Imagine buying a car in this kind of cash society. I don’t have to - I acted as “bagman” for a friend years ago, carrying two huge shopping bags of bills so she could pay $3500 for a used Corolla. When you don’t have checks or credit cards, you pay cash for everything. And when inflation devalues currency quickly, you carry huge stacks of bills.
The phone’s changing all this. To send money from the city to a family member in the village - say to Auntie Grace in Dzolo-Gbogame - you traditionally took a stack of bills, handed them to a taxi driver who was travelling to the region and said, “Hey, give these to my auntie, will you?” It worked better than you’d think… but not all that well. It’s much safer to travel with the cash… but that gets pretty time consuming if you’re travelling home every time you’re trying to send money to your family.
It’s easier today. You buy a couple of phonecards. You call the woman in Dzolo-Gbogame who owns a phone. She rents the phone to other villagers, collecting fees in cash and using it to pay for mobile phone minutes - it’s a good living. You tell her, “I’ve got fifty dollars in mobile phone credit here. I’m going to read the numbers off to you so you can top off your phone. Once you verify that the numbers are real, go give $48 to Auntie Grace and tell her to call me to tell me she got the money.”
That’s the system called “sente” in Uganda, and known by different names in different corners of the continent. It relies on the fact that prepaid mobile phone cards have the remarkable property of turning money into information - your $50 turns into a series of numbers, which can be turned into $50 worth of value at a later point. Information is lots easier to move than money, so you can get money to Auntie Grace without getting into a cab or trusting the cab driver. (You do have to trust the phone lady, but the fact that Auntie Grace can confirm the transfer goes a long way to making that a more secure transaction.) The system works so well that creative phone companies are formalizing the system - M-PESA, the celebrated e-cash system that’s become so popular in Kenya is really just a formalized form of sente.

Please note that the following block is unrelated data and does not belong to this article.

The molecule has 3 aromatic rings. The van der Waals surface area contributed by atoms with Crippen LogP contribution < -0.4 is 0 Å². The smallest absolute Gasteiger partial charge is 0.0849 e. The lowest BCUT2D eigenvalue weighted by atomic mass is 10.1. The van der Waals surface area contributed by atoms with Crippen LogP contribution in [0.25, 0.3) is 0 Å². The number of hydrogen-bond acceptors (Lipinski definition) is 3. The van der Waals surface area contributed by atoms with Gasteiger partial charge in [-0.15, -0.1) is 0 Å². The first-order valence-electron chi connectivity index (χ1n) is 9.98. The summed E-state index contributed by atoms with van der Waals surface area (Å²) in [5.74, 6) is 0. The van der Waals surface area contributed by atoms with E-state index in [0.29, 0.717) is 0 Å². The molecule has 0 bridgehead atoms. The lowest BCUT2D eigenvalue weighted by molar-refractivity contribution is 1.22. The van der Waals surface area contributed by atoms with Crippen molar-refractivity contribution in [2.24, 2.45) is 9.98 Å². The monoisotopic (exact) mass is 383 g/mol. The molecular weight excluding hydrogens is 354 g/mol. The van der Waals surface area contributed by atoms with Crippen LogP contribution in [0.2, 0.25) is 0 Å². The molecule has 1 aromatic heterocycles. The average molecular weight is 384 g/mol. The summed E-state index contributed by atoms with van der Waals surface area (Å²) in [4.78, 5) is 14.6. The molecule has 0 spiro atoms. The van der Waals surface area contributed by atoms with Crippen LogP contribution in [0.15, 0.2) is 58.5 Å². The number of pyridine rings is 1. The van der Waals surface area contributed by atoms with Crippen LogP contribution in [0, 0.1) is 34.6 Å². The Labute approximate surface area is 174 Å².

If this seems like a surprising use for mobile phones, it is. But it makes intuitive sense to people who’ve lived and worked in the developing world. Serious problems, like the difficulty of living in a cash only society, aren’t always obvious from afar.
Another function change phones are taking on is becoming location-sensitive tools. In the same way that my phone talks to GSM towers to give me a rough idea of where I am, allowing me to navigate darkest Queens via my iPhone, Kenyan hackers are figuring out how to turn GSM phones into elephant tracking systems. It’s a good idea to know whether elephants are enroute to your farm as one elephant can eat a year’s crops in a single evening. If you know that elephants are on the way, you can stand in your fields with torches and chase the animals off.